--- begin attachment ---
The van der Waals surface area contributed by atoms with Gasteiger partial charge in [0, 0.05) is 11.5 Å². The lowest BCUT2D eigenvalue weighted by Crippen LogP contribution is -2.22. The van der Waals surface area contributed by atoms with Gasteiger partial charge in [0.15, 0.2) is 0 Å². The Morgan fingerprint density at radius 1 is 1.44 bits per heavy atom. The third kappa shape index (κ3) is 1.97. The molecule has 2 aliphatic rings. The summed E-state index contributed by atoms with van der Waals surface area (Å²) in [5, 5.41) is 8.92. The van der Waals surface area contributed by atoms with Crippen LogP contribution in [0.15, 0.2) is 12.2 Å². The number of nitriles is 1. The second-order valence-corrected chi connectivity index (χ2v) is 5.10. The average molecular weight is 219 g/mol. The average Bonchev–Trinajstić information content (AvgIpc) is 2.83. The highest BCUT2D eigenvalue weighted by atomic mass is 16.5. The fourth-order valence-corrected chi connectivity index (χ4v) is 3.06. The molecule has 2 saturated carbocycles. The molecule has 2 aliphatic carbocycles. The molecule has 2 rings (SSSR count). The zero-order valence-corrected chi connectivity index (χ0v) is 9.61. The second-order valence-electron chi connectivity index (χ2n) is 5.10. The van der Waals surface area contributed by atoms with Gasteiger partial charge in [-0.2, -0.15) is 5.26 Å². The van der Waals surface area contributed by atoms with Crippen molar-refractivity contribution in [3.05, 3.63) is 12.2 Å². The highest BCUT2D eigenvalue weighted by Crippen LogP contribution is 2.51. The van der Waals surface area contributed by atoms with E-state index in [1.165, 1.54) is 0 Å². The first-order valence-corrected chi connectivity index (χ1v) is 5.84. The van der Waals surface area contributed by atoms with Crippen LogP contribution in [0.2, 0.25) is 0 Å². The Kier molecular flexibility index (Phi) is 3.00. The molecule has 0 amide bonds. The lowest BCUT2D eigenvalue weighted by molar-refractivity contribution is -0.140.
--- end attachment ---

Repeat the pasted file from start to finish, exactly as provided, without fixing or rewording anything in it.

The van der Waals surface area contributed by atoms with Gasteiger partial charge in [0, 0.05) is 11.5 Å². The lowest BCUT2D eigenvalue weighted by Crippen LogP contribution is -2.22. The van der Waals surface area contributed by atoms with Gasteiger partial charge in [0.15, 0.2) is 0 Å². The Morgan fingerprint density at radius 1 is 1.44 bits per heavy atom. The third kappa shape index (κ3) is 1.97. The molecule has 2 aliphatic rings. The summed E-state index contributed by atoms with van der Waals surface area (Å²) in [5, 5.41) is 8.92. The van der Waals surface area contributed by atoms with Crippen LogP contribution in [0.15, 0.2) is 12.2 Å². The number of nitriles is 1. The second-order valence-corrected chi connectivity index (χ2v) is 5.10. The average molecular weight is 219 g/mol. The average Bonchev–Trinajstić information content (AvgIpc) is 2.83. The highest BCUT2D eigenvalue weighted by atomic mass is 16.5. The fourth-order valence-corrected chi connectivity index (χ4v) is 3.06. The molecule has 2 saturated carbocycles. The molecule has 2 aliphatic carbocycles. The molecule has 2 rings (SSSR count). The zero-order valence-corrected chi connectivity index (χ0v) is 9.61. The second-order valence-electron chi connectivity index (χ2n) is 5.10. The van der Waals surface area contributed by atoms with Gasteiger partial charge in [-0.2, -0.15) is 5.26 Å². The van der Waals surface area contributed by atoms with Crippen molar-refractivity contribution in [3.05, 3.63) is 12.2 Å². The highest BCUT2D eigenvalue weighted by Crippen LogP contribution is 2.51. The van der Waals surface area contributed by atoms with E-state index in [1.165, 1.54) is 0 Å². The first-order valence-corrected chi connectivity index (χ1v) is 5.84. The van der Waals surface area contributed by atoms with Crippen LogP contribution in [0.2, 0.25) is 0 Å². The Kier molecular flexibility index (Phi) is 3.00. The molecule has 0 amide bonds. The lowest BCUT2D eigenvalue weighted by molar-refractivity contribution is -0.140.